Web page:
bob marley songs

Bob Marley was one of the greatest reggae artists that ever lived. He made music that he believed in and his songs still resonate with people worldwide today.

While his music dealt with politics, spirituality and global and Jamaican affairs, he also had a knack for writing love songs that were positive and beautiful. Below are a few of his best ones.

1. One Love / People Get Ready

One Love / People Get Ready is a ska song written and recorded by Bob Marley’s original group, The Wailers, in 1965. It was later reworked as a reggae track on their 1977 album Exodus and became a classic.

The song was inspired by a song titled “People Get Ready” by the Impressions, a ska band that influenced Marley. However, the most famous version of this song was actually a reworking by Marley and his band called “One Love.” It incorporates pieces of “People Get Ready” while also incorporating some of his own ideas.

This song was also the inspiration for a few other lesser known songs. Jason Mraz, a singer who is a fan of both Marley’s music and his life, performed this song in a 2005 Gap commercial that featured him wearing a pair of his favorite Gap jeans while singing it.

This song is also the title of a romantic reggae film from 2003 starring Ky-Mani Marley, one of Bob Marley’s sons. The song is also the subject of a number of ice cream floats that are named for it, including the Ben and Jerry’s banana-flavored pint.

2. Iron Lion Zion

Iron Lion Zion is a Rastafari hymn sung by Bob Marley. It was written in 1973 or 1974, and released posthumously in 1992 on the Songs of Freedom box set.

The song’s lyrics relate to Rastafarianism, and the theme of unalloyed strength. The lion in the song, a symbol of strength, represents Haile Selassie I (the former Ethiopian emperor, who was seen as the Messiah by Rastafarians) and Zion is the promised land.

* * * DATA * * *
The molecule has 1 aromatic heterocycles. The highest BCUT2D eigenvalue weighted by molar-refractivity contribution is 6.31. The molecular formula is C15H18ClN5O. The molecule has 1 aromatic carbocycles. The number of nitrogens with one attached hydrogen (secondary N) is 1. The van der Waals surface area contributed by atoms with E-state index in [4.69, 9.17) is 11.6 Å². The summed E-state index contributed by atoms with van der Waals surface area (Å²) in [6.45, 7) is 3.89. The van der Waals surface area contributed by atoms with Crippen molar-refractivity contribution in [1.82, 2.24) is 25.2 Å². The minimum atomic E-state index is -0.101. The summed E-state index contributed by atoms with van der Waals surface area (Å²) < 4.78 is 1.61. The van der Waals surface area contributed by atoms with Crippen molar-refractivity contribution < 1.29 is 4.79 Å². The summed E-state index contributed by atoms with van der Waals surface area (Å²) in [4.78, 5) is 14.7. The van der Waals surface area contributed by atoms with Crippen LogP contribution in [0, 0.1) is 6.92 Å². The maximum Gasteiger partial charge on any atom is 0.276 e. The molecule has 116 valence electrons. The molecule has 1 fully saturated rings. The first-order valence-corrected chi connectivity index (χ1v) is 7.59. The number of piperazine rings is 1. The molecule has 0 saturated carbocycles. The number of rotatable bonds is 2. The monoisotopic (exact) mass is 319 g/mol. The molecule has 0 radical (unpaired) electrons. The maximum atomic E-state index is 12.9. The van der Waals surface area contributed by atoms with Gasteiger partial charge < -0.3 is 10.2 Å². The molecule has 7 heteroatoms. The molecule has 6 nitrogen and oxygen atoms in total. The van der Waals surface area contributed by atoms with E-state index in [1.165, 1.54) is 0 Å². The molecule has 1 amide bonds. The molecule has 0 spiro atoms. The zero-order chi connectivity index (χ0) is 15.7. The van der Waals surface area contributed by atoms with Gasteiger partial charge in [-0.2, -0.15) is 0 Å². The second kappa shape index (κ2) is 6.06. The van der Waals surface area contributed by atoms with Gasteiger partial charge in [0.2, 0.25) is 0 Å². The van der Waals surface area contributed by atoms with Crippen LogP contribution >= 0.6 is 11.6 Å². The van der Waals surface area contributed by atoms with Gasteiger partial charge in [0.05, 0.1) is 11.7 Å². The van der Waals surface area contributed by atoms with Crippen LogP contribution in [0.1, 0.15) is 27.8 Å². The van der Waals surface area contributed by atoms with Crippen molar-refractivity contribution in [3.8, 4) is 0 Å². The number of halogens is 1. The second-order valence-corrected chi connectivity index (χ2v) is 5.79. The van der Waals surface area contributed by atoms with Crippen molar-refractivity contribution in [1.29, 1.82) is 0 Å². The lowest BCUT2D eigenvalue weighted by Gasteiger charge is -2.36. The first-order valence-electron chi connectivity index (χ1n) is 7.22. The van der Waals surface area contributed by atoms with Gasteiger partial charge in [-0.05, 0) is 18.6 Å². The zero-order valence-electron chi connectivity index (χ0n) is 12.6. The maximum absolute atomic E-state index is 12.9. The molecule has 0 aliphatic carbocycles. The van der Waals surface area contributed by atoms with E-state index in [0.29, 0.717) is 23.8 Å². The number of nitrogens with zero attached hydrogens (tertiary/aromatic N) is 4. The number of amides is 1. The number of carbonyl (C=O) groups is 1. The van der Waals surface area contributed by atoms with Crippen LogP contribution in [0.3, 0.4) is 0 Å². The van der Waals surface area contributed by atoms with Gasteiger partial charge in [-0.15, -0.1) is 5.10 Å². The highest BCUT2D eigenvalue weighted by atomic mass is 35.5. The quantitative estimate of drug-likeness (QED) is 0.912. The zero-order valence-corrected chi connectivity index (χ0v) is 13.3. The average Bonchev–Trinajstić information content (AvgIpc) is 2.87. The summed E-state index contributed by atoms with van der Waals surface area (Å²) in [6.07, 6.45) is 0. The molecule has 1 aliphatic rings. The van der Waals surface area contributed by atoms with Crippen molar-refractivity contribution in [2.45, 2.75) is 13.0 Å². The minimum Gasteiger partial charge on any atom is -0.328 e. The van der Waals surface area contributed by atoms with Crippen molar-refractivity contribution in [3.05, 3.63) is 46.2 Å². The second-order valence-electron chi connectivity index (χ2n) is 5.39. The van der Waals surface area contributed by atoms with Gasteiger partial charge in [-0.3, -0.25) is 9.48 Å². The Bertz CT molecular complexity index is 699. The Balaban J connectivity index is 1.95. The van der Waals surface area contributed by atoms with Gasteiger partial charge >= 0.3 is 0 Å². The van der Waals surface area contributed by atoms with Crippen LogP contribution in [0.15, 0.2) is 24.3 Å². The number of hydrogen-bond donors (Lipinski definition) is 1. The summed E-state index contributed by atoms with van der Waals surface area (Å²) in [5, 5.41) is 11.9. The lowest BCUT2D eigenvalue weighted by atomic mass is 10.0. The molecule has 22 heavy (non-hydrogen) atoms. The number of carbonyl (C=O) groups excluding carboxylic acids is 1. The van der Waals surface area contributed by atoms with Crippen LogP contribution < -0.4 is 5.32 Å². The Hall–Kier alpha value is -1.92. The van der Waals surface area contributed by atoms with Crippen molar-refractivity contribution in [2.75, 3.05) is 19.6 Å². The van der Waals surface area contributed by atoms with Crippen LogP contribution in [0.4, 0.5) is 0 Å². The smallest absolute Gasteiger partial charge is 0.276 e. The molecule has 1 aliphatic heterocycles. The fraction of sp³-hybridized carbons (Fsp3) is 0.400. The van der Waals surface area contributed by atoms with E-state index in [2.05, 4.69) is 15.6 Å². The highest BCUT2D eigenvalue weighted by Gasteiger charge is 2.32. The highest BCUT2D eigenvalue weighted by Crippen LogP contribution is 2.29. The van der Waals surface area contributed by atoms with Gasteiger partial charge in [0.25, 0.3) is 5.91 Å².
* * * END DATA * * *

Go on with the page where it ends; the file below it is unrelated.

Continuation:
It also reflects Marley’s belief in Pan-Africanism, an African movement that promotes unity and equality among African peoples. This is a recurring motif in Marley’s music, and it was evident in his work for the Black Panther Party.

According to Mojo magazine, Island Records’ Trevor Wyatt discovered Marley’s original version of the song by chance. It was recorded in April 1973 at Harry J’s studio, but it wasn’t finished and probably wasn’t included on a later Marley album.

Ten years after his death, it was reworked by Island Records with the help of engineer Ingmar Klang and jazz saxophonist Courtney Pine. The result was a propulsive, previously unreleased gem that still reverberates. It’s a must-have for any Marley fan.

3. We Shall Remain

We Shall Remain is a tad overwrought but the story is worth the read. For starters, this song is a good place to start for a discussion on the history of indigenous Americans in America. In short, this song is one of those songs that are destined to be in the classroom for years to come. Whether your students are interested in gaining a deeper understanding of their tribal heritage or just want to sing along to this oh so catchy tune, you’ll find plenty to keep them entertained. The best part is you can let the kids drool on their own while you get down to business.

4. Is This Love

One of Bob Marley’s most romantic songs, it’s a perfect song to listen to on Valentine’s Day. This tune demonstrates that Bob was not afraid to express his love for his wife Rita despite the fact that their relationship was rocky at times.